Everyone should know what to do if they notice someone having a seizure. First aid when given at the right time can go to great lengths at helping someone having seizures. They vary from person to person. There is also a difference in how people are affected and how they recover following seizures. Seizures are of different kinds. How you can best assist someone having a seizure depends on the type of seizure and how it affects them.
What are the Signs & Symptoms of Seizures?
Signs and symptoms of a seizure can range from minor to severe and vary based on the type of seizure. Seizure symptoms and indicators may include:
- Momentary confusion
- Staring at a point for longer than usual
- Uncontrollable jerking movements of the body
- Loss of awareness or consciousness
- Emotional or cognitive symptoms such as anxiety, fear, or a sense of déjà vu.
- dizziness or faintness
- uncontrollable bowel movement
- breathing difficulties
- unconsciousness or unresponsiveness
- arching of the back
- clenching of teeth
- sudden and rapid eye movements
If a patient becomes unconscious or unresponsive, start CPR and dial 911. Always stay prepared by learning the right CPR techniques from the American CPR Care Association. Below are the five reasons why you must choose our up-to-date online CPR course:
- It’s nationally accredited.
- It’s accepted by 98% employers.
- You will receive 2.0 – 6.0 CE Credit Hours after completion of the course
- It adheres to the 2020 ECC Guidelines as well as the National Emergency Response Organization Standards.
- OSHA-certified instructors.
Causes of Seizures
Seizures can be triggered or caused by:
- High fever caused by meningitis.
- Inadequate sleep.
- Flashing/bright lights, moving patterns, or other visual stimuli.
- Hyponatremia (low blood sodium) as a side-effect of diuretic medication.
- Medications that reduce the seizure threshold. For example, some pain medications, antidepressants, or smoking cessation therapy.
- Head trauma that results in internal bleeding in the brain.
- Blood vessel abnormalities in the brain.
- Brain tumor.
- Using illegal or recreational drugs such as amphetamines or cocaine.
- Misuse of alcohol during withdrawal or acute intoxication.
What are First Aid tips for Seizures?
There are different kinds of seizures. Most seizures last only a few minutes. If you know someone who suffers from seizures, you must know how to help someone having a seizure. What to do to assist someone experiencing any form of seizure? Below are the general seizure first aid steps:
- Stay with the person having a seizure until it’s over. Wait till they are fully awake.
- When the seizure is over, help the person in finding a safe spot to sit.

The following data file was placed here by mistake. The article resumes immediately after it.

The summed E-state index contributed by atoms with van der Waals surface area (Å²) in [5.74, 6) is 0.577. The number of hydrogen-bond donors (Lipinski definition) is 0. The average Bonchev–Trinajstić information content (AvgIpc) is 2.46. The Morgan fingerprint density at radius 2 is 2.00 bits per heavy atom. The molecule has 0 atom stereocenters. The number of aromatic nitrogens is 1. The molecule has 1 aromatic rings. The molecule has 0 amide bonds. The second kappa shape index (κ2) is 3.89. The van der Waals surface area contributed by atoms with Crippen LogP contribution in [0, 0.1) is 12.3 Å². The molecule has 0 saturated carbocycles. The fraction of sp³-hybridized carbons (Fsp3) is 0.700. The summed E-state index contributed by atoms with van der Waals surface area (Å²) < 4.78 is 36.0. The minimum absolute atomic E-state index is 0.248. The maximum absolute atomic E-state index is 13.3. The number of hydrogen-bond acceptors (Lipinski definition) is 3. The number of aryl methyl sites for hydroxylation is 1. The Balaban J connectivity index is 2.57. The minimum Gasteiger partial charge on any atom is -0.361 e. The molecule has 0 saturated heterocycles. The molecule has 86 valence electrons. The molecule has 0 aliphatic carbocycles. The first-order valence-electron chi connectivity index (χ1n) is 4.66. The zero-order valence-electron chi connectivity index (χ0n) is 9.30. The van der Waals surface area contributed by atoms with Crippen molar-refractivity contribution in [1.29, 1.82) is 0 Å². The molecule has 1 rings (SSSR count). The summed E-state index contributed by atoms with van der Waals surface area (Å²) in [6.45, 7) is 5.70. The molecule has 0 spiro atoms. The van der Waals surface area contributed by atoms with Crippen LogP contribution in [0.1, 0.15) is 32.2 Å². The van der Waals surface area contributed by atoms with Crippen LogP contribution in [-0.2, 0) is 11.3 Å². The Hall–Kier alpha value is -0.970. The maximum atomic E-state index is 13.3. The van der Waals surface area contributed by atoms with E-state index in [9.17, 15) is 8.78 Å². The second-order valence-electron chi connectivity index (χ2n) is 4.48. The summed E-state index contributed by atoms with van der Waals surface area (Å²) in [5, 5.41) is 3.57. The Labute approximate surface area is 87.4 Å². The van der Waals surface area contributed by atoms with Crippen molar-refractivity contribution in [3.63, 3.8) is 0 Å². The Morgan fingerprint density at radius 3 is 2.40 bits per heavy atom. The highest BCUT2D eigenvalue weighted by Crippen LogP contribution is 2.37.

- Tell them what happened once they are awake when they are ready to talk.
- Soothe the individual and speak softly.
- Examine the person to check if he or she is wearing a medical bracelet or other emergency information.
- Maintain your calm and help others to keep calm as well.
- Offer to call for a taxi or any other person the victim prefers.
- Ensure the individual arrives home safely.
- Seizures do not generally require immediate medical intervention.
- Dial 911 only if one or more of the following conditions are met:
- The person is experiencing the occurrence of a seizure for the first time ever.
- After the seizure is over, the victim has trouble breathing or waking up.
- The seizure occurs for 5 minutes or more.
- The person suffers from another seizure soon after the previous one.
- The person gets injured during the seizure.
- The seizure occurs in water.
- The individual is pregnant or has a medical problem, such as diabetes or heart disease.
What if someone has epilepsy?
You may be able to help a person with epilepsy if you are aware of their seizures. Here are some of the questions to help you understand:
- What kind of seizures do they experience, and what happens when they have them?
- What is the average duration of their seizures?
- How frequently do they suffer seizures?
- Are there any triggers for their seizures, such as stress or exhaustion?
- Is there a history of status epilepticus in their family?
- Is it true that they require emergency medication?
- How long do they take to recover from a seizure?
- Do they take anti-epileptic medications? When do they normally pick them up?
- Do they have a medical ID card or jewelry that tells people how to help them if they suffer a seizure?
Handling a person suffering from seizures can be challenging. A seizure can’t be controlled or stopped. As a bystander or caregiver, you must always be prepared to help someone having a seizure. American CPR Care Association provides comprehensive and simple-to-learn online CPR lessons for everyone, including professional rescuers. These classes are open to anyone with the necessary learning capacity. Get in touch with us today!